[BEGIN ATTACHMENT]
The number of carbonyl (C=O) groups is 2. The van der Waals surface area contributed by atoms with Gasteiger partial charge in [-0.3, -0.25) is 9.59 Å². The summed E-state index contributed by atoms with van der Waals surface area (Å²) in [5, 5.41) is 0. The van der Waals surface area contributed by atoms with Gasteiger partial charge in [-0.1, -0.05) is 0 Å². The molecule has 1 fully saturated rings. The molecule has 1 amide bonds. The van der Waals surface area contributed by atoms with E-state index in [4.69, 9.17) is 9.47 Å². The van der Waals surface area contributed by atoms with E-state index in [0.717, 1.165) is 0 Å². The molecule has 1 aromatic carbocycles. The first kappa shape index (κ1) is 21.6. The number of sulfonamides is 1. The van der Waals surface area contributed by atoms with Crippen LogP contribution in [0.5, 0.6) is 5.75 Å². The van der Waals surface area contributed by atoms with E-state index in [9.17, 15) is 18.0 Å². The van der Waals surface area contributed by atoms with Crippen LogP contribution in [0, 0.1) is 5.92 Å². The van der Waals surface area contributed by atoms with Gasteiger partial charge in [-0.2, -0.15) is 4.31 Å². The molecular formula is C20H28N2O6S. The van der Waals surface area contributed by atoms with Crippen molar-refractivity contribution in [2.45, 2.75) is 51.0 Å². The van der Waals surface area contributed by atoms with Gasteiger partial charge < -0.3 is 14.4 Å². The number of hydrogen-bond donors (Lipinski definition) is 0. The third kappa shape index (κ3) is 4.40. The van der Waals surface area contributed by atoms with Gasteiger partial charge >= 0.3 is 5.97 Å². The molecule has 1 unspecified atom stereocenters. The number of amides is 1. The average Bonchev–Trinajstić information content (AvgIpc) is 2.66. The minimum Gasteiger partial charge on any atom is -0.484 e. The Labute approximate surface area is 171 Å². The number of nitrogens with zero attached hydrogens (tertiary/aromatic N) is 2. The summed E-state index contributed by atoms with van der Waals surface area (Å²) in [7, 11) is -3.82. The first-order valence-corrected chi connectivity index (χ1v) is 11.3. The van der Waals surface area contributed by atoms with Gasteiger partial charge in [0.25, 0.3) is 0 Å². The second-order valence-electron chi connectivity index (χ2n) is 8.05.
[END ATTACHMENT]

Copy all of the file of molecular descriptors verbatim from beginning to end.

The number of carbonyl (C=O) groups is 2. The van der Waals surface area contributed by atoms with Gasteiger partial charge in [-0.3, -0.25) is 9.59 Å². The summed E-state index contributed by atoms with van der Waals surface area (Å²) in [5, 5.41) is 0. The van der Waals surface area contributed by atoms with Gasteiger partial charge in [-0.1, -0.05) is 0 Å². The molecule has 1 fully saturated rings. The molecule has 1 amide bonds. The van der Waals surface area contributed by atoms with E-state index in [4.69, 9.17) is 9.47 Å². The van der Waals surface area contributed by atoms with E-state index in [0.717, 1.165) is 0 Å². The molecule has 1 aromatic carbocycles. The first kappa shape index (κ1) is 21.6. The number of sulfonamides is 1. The van der Waals surface area contributed by atoms with Crippen LogP contribution in [0.5, 0.6) is 5.75 Å². The van der Waals surface area contributed by atoms with E-state index in [9.17, 15) is 18.0 Å². The van der Waals surface area contributed by atoms with Crippen LogP contribution in [0, 0.1) is 5.92 Å². The van der Waals surface area contributed by atoms with Gasteiger partial charge in [-0.2, -0.15) is 4.31 Å². The molecular formula is C20H28N2O6S. The van der Waals surface area contributed by atoms with Crippen molar-refractivity contribution in [2.45, 2.75) is 51.0 Å². The van der Waals surface area contributed by atoms with Gasteiger partial charge < -0.3 is 14.4 Å². The number of hydrogen-bond donors (Lipinski definition) is 0. The third kappa shape index (κ3) is 4.40. The van der Waals surface area contributed by atoms with Gasteiger partial charge >= 0.3 is 5.97 Å². The molecule has 1 unspecified atom stereocenters. The number of amides is 1. The average Bonchev–Trinajstić information content (AvgIpc) is 2.66. The minimum Gasteiger partial charge on any atom is -0.484 e. The Labute approximate surface area is 171 Å². The number of nitrogens with zero attached hydrogens (tertiary/aromatic N) is 2. The summed E-state index contributed by atoms with van der Waals surface area (Å²) in [7, 11) is -3.82. The first-order valence-corrected chi connectivity index (χ1v) is 11.3. The van der Waals surface area contributed by atoms with Gasteiger partial charge in [0.25, 0.3) is 0 Å². The second-order valence-electron chi connectivity index (χ2n) is 8.05.